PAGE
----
The Muslim majority Himalayan valley of Kashmir remains disputed between the two South Asian neighbors since 1947. Both claim it in full but rule only parts of it. Both countries have also fought at least two full-scale wars over the territory, making the world community describe the region as a potential nuclear flashpoint.
Last year, India revoked the special status of the disputed Himalayan region’s autonomy.
“By issuing this map, Pakistan has exercised its executive authority to document its position regarding its territorial dispute with India,” Ahmer Bilal Soofi, a top Pakistani expert of international law, told Arab News.
He said that Pakistan’s action was well within the framework of international law and in keeping with the relevant United Nations resolutions promising plebiscite in the region.
“Pakistan has also reiterated its stance [through the map] that India’s illegal annexation of occupied Kashmir through last year’s presidential decree is not recognized by it,” he said, adding that territorial claims over disputed regions could be exercised through legislation, executive action and judicial pronouncements.
“Pakistan’s decision to use the executive authority in this case may also be followed by its legislative action,” he said.
Soofi said the new map would help Pakistan contest its case over Kashmir at international forums, including the UN.
“Maps are not without sanctity and significance in international law and global litigation over territorial disputes,” he said.
Pakistan’s foreign office said the new map was “essential for firmly rejecting the political map issued by India” last year, adding that New Delhi had made “false territorial claims on Azad Jammu and Kashmir and Gilgit-Baltistan.”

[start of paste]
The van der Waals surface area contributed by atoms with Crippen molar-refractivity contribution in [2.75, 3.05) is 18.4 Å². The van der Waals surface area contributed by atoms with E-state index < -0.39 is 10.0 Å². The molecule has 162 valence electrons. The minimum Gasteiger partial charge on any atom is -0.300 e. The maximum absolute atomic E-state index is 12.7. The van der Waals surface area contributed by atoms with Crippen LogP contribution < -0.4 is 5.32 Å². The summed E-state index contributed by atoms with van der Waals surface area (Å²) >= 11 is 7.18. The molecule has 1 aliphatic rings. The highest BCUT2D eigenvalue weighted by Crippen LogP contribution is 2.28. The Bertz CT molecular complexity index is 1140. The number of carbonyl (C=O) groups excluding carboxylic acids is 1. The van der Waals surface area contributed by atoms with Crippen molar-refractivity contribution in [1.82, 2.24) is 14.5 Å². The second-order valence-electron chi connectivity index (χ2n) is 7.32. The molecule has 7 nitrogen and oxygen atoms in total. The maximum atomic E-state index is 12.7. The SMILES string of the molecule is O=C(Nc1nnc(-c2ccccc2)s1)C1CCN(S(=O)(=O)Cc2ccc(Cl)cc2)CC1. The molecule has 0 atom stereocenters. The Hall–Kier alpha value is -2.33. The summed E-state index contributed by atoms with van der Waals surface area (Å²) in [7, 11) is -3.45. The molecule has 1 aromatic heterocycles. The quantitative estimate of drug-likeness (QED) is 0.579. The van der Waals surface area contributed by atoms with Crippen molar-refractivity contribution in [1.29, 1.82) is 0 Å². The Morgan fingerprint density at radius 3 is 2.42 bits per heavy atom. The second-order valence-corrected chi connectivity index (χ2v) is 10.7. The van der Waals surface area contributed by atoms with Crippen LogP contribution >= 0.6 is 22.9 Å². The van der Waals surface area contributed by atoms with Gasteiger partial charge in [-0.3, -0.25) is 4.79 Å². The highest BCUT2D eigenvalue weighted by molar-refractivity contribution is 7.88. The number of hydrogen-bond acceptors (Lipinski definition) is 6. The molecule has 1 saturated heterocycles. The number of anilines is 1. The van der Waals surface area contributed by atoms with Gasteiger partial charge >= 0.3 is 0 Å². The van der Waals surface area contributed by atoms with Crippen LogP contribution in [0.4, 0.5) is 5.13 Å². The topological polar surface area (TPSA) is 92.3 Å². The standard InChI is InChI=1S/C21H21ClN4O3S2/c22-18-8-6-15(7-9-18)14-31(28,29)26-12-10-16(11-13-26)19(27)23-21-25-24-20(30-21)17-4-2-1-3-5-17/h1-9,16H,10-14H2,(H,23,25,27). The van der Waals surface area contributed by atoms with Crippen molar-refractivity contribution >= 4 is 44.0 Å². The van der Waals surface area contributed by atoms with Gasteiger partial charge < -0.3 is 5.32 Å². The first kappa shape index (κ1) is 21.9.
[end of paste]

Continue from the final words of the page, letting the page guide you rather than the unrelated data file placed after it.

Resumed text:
“The political map emphatically reasserts Pakistan’s stated position [on Kashmir],” Aisha Farooqui, the foreign office spokesperson, told Arab News.
“Pakistan’s consistent stance on Jammu and Kashmir, anchored in the United Nations Security Council resolutions stipulating that the accession of the state will be through a UN-supervised plebiscite, is further reinforced as the map reaffirms this position,” she said.
The country’s largest opposition party in parliament, the Pakistan Muslim League-Nawaz (PML-N), also endorsed the new map while urging the government to utilize all international avenues to get the dispute resolved peacefully.
“The government should clarify if it will be using the same map at international forums like the UN, or is it just for domestic consumption,” Muhammad Zubair, former governor of Sindh province and a senior PML-N leader, told Arab News.
He said that Pakistan should circulate the new map among all the embassies and international forums to tell the world about its position on the disputed territory. “The new map will be useless if it is only for optics,” Zubair said. “Let’s see how the government proceeds ahead with it.”
Dr. Zafar Nawaz Jaspal, an Islamabad-based academic and expert in international relations, termed Pakistan’s decision to unveil the new map a “wise move.”
“This is a complete map of Pakistan showing our rightful claim over the disputed Kashmir region,” he said, “though it only seems to be for domestic consumption at the moment.”